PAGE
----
SPRING Singapore is an agency under the Ministry of Trade and Industry responsible for helping Singapore enterprises grow and building trust in Singapore products and services. As the enterprise development agency, SPRING works with partners to help enterprises in financing, capability and management development, technology and innovation, and access to markets. As the national standards and accreditation body, SPRING develops and promotes an internationally-recognised standards and quality assurance infrastructure. SPRING also oversees the safety of general consumer goods in Singapore. For more information, please visit www.spring.gov.sg.
Singapore Tourism Board
The Singapore Tourism Board (STB) is a leading economic development agency in tourism, one of Singapore’s key service sectors. Known for partnership, innovation and excellence, STB champions tourism, making it a key economic driver for Singapore. We aim to differentiate and market Singapore as a must-visit destination offering a concentration of user-centric and enriching experiences through the “YourSingapore” brand. For more information, please visit www.stb.gov.sg or www.yoursingapore.com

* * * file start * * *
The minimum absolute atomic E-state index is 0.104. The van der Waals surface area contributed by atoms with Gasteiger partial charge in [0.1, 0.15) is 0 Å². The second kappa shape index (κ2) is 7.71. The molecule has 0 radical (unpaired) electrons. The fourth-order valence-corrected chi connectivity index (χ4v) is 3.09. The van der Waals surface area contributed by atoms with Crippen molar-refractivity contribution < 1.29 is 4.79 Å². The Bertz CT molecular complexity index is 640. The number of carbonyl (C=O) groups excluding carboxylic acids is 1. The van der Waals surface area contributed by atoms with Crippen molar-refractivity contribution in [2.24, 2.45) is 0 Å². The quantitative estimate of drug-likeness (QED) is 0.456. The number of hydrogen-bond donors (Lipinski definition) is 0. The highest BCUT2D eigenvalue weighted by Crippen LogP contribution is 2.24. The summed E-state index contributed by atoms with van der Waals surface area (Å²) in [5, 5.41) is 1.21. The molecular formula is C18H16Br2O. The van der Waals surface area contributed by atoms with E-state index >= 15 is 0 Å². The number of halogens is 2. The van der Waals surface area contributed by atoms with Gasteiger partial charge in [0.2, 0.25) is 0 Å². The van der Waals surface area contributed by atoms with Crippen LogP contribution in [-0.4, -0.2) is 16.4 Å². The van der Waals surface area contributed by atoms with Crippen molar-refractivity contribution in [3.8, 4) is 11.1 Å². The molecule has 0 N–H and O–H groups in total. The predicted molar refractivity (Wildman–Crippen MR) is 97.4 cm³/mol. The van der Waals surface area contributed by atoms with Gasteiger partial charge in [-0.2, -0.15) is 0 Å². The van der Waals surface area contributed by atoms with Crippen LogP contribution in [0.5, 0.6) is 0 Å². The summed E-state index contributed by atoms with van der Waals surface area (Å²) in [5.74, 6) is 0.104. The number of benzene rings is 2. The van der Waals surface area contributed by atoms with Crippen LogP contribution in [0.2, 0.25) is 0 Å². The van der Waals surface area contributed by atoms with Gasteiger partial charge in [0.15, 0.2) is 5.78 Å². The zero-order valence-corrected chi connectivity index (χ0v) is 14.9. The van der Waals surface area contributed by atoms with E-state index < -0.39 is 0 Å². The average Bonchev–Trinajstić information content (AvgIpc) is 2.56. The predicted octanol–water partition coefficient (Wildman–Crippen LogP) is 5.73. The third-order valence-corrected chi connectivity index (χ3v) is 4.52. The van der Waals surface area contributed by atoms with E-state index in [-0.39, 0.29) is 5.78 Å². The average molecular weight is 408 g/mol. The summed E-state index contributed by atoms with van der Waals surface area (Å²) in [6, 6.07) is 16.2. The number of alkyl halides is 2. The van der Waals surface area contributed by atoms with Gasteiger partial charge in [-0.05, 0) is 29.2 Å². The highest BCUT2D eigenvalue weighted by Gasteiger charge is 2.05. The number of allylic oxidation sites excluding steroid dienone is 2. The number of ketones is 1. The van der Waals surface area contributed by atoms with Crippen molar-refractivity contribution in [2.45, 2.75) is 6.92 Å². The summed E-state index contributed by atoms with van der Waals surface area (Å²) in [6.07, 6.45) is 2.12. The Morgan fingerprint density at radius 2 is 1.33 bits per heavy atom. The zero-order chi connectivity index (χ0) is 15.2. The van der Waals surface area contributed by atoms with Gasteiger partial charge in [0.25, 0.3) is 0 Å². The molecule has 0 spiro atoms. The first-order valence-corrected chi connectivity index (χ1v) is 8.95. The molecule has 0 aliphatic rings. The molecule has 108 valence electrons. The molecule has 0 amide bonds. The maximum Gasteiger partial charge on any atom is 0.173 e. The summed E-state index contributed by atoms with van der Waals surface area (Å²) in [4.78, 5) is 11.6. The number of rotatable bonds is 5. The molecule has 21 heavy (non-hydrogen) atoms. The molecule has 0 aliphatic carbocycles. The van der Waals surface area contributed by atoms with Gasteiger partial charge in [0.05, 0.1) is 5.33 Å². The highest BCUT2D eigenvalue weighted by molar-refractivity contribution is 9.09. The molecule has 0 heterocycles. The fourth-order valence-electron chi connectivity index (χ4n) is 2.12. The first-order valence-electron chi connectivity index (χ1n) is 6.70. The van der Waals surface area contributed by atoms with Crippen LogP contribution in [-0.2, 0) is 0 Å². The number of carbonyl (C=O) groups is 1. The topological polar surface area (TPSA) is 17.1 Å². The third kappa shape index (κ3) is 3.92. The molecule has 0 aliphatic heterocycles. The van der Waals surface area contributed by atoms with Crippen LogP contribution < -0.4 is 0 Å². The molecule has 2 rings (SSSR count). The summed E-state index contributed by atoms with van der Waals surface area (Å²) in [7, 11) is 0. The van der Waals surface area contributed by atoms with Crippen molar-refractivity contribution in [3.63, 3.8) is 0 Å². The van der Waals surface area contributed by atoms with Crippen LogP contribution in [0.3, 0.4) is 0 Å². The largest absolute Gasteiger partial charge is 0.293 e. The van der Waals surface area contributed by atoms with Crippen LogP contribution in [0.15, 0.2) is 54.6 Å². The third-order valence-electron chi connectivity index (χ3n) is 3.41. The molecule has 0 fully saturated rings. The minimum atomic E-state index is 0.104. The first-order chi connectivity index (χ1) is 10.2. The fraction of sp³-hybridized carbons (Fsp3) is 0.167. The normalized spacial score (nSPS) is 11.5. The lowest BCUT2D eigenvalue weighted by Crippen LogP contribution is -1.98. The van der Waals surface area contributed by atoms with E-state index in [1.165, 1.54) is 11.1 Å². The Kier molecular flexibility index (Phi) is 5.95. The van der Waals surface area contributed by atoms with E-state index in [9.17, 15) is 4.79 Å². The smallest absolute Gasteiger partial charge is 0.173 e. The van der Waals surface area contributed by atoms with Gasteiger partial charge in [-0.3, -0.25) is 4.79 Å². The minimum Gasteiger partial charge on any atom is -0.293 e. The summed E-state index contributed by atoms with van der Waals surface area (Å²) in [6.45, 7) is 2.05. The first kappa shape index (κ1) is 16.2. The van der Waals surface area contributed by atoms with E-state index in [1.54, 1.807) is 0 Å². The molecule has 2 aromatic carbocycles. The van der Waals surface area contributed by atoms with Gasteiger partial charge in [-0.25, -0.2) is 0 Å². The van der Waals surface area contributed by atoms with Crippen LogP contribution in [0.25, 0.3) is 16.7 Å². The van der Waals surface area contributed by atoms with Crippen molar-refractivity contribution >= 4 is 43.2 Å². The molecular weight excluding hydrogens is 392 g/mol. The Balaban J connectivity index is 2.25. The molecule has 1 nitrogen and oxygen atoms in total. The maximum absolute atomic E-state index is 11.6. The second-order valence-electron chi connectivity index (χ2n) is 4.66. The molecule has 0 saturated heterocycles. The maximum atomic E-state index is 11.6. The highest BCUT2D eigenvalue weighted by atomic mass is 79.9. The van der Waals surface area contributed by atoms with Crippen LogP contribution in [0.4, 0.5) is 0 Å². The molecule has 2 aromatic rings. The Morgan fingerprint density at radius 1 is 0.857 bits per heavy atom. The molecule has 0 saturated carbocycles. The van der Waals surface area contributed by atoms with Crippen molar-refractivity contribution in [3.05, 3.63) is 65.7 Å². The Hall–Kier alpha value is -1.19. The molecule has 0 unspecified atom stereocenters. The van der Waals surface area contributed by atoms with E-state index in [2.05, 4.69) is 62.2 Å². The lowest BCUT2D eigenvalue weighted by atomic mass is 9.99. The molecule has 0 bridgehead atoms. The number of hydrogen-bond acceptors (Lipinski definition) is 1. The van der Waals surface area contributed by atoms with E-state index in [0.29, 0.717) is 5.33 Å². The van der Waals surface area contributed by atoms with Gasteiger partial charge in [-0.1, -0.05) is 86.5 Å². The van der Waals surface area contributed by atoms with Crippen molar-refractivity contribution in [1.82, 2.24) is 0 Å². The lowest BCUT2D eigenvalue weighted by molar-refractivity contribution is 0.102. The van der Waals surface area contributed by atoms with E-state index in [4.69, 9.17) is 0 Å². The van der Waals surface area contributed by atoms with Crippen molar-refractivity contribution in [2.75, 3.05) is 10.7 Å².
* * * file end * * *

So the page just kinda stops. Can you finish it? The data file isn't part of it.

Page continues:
Singapore Workforce Development Agency
The Singapore Workforce Development Agency (WDA) enhances the competitiveness of our workforce by encouraging workers to learn for life and advance with skills. In today’s economy, most jobs require not just knowledge, but also skills. WDA collaborates with employers, industry associations, the Union and training organisations, to develop and strengthen the Continuing Education and Training system that is skills-based, open and accessible, as a mainstream pathway for all workers – young and older, from rank and file to professionals and executives – to upgrade and advance in their careers and lives. For more information, please visithttp://www.wda.gov.sg
National Trades Union Congress
The National Trades Union Congress (NTUC) is a national confederation of trade unions in the industrial, service and public sectors in Singapore. NTUC’s objectives are to help Singapore stay competitive and workers remain employable for life; to enhance the social status and well-being of workers; and to build a strong, responsible and caring labour movement. NTUC’s vision is to be an inclusive labour movement for all collars, all ages and all nationalities. NTUC is at the heart of the Labour Movement, which comprises 60 affiliated unions, one affiliated taxi association, over 700,000 members, 14 social enterprises and four related organisations. For more details on NTUC, please visit www.ntuc.org.sg
Institute of Service Excellence